News of President Obama's visit to Mountain View's Walmart Friday prompted an employee of the store to speak up about not being able to pay for food, rent and healthcare on her wages.
"After four years working at Walmart in Mountain View, I am bringing home about $400 every two weeks (I'd like to get more hours, but I'm lucky if I work 32 hours a week)," said Mountain View Walmart employee Pam Ramos in an article posted on Salon.com today. "That's not enough to pay for bills, gas and food. All I can afford to eat for lunch is a cup of coffee and a bag of potato chips."
Ramos says she wants Obama to know that she sleeps on the floor of her son's home, keeps all of her belongings in her car and cannot afford medical expenses, despite Walmart's health insurance benefits.
"I used to think, 'At least I have my health and my family.' But my doctor thinks I may have colon cancer, and with all of the money I still owe the hospital, I'm not sure how to finish the tests and get treatment. Even though I do have insurance through Walmart, the co-pays are more than I can afford with only $400 every two weeks."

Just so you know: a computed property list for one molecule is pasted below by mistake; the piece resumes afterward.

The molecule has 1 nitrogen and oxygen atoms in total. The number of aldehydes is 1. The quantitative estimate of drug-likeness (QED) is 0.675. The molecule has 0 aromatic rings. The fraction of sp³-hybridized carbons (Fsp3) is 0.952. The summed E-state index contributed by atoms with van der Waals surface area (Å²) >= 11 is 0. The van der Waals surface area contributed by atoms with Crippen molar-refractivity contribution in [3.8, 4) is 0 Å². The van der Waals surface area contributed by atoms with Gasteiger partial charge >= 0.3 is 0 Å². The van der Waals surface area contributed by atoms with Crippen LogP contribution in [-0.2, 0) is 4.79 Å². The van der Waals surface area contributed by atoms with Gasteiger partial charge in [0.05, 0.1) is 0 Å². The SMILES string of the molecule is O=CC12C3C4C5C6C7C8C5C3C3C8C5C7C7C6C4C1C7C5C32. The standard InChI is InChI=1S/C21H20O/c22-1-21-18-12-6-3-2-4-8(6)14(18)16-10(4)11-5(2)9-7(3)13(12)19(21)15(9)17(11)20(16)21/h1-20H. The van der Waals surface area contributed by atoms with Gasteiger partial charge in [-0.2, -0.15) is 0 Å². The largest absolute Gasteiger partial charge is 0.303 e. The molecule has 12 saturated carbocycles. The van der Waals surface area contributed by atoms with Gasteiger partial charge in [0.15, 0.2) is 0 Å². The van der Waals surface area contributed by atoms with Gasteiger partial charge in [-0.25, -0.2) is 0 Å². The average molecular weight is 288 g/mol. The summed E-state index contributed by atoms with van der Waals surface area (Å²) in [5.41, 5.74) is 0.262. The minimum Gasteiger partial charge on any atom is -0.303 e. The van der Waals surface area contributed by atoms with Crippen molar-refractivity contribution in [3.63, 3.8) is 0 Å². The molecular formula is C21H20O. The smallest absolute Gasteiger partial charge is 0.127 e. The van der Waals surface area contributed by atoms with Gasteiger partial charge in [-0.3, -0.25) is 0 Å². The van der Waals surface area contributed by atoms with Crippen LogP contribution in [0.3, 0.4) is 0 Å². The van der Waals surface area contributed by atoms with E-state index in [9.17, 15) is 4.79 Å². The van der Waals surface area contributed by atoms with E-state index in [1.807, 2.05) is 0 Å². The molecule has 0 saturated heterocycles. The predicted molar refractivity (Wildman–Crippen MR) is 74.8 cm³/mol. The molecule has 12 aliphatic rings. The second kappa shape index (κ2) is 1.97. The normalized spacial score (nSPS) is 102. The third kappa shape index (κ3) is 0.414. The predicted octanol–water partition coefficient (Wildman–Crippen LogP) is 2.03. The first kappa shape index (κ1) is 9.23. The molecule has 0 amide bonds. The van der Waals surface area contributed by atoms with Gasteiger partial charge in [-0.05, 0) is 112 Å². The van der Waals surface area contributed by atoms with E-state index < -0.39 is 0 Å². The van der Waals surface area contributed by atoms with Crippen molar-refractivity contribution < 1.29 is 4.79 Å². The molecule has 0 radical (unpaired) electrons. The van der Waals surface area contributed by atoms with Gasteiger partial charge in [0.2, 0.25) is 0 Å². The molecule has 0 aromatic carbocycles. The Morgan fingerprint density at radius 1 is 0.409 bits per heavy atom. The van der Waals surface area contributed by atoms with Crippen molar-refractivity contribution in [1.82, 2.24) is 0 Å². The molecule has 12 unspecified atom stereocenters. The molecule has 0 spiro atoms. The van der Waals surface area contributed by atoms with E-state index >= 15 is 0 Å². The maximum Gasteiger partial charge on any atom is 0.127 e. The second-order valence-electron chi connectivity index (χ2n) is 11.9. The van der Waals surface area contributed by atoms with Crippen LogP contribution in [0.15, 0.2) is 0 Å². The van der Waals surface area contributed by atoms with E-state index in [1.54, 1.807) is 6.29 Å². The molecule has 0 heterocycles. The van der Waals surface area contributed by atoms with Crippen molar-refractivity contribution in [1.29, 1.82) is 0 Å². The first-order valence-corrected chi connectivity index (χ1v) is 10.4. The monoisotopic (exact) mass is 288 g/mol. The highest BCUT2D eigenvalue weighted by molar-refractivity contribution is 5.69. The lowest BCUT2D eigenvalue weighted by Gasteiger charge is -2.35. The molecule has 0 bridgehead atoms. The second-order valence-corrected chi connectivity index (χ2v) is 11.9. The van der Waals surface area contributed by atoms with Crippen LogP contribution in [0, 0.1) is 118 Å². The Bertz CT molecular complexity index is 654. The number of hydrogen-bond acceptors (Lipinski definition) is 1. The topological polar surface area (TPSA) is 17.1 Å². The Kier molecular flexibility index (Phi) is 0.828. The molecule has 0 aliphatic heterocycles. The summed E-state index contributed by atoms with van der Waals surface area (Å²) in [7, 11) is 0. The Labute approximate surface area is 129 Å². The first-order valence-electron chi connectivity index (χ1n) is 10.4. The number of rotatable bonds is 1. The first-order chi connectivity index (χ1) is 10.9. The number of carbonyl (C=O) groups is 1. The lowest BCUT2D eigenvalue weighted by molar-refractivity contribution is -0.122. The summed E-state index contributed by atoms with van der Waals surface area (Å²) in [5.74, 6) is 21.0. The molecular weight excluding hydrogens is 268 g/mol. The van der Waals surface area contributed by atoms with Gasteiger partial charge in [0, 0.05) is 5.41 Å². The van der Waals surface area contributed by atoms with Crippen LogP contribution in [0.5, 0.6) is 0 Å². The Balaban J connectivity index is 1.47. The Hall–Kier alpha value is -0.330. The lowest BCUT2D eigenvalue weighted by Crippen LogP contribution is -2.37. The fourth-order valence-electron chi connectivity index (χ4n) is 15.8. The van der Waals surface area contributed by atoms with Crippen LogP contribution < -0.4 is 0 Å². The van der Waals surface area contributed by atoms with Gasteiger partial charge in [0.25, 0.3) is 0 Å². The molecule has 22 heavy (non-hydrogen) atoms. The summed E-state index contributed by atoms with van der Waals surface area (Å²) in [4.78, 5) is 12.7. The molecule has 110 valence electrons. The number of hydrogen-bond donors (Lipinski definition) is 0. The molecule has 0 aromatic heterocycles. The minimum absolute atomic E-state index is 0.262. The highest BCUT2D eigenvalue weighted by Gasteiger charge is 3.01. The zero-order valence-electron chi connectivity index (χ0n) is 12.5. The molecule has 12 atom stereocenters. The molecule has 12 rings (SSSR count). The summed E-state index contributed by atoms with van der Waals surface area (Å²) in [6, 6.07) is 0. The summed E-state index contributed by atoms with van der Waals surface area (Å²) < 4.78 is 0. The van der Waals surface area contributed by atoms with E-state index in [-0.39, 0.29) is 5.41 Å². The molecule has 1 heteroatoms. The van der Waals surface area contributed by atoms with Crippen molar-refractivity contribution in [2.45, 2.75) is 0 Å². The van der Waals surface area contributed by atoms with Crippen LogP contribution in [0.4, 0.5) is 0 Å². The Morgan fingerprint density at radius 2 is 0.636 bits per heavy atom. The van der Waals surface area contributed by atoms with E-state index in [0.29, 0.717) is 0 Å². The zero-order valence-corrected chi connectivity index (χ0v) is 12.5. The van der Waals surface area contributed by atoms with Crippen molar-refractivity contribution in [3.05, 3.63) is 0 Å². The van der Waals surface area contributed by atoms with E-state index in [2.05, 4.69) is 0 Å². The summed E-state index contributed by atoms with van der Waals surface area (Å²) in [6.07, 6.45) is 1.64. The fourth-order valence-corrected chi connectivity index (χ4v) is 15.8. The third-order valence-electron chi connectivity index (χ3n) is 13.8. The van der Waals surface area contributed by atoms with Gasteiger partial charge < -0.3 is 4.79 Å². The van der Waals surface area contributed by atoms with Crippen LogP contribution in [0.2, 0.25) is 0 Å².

Ramos says she is scared for herself and her fellow workers and "the direction that companies like Walmart are taking our country" and for what she calls "the Walmart economy."
"We expect to work until our deaths because we don't have any retirement savings and are concerned about the future in front of our children and grandchildren," she writes.
Ramos wrote the piece in the face of a considerable threat: Walmart's policies and practices that discourage union organizing and criticism of Walmart's compensation by employees. Walmart managers even attended a recent Mountain View City Council meeting, presumably to monitor another Mountain View Walmart employee who spoke in favor of raising the city's minimum wage.
An analysis recently found that if Walmart wanted to pay workers a living wage without dipping into the company's billions in profits, prices could be raised by 1.4 percent, which for a box of macoroni and cheese, would mean a rise from 68 cents to 69 cents. Such a move is projected to save taxpayers $300 million a year in federal assistance to Walmart employees who live in poverty.
Walmart officials were not immediately available for comment.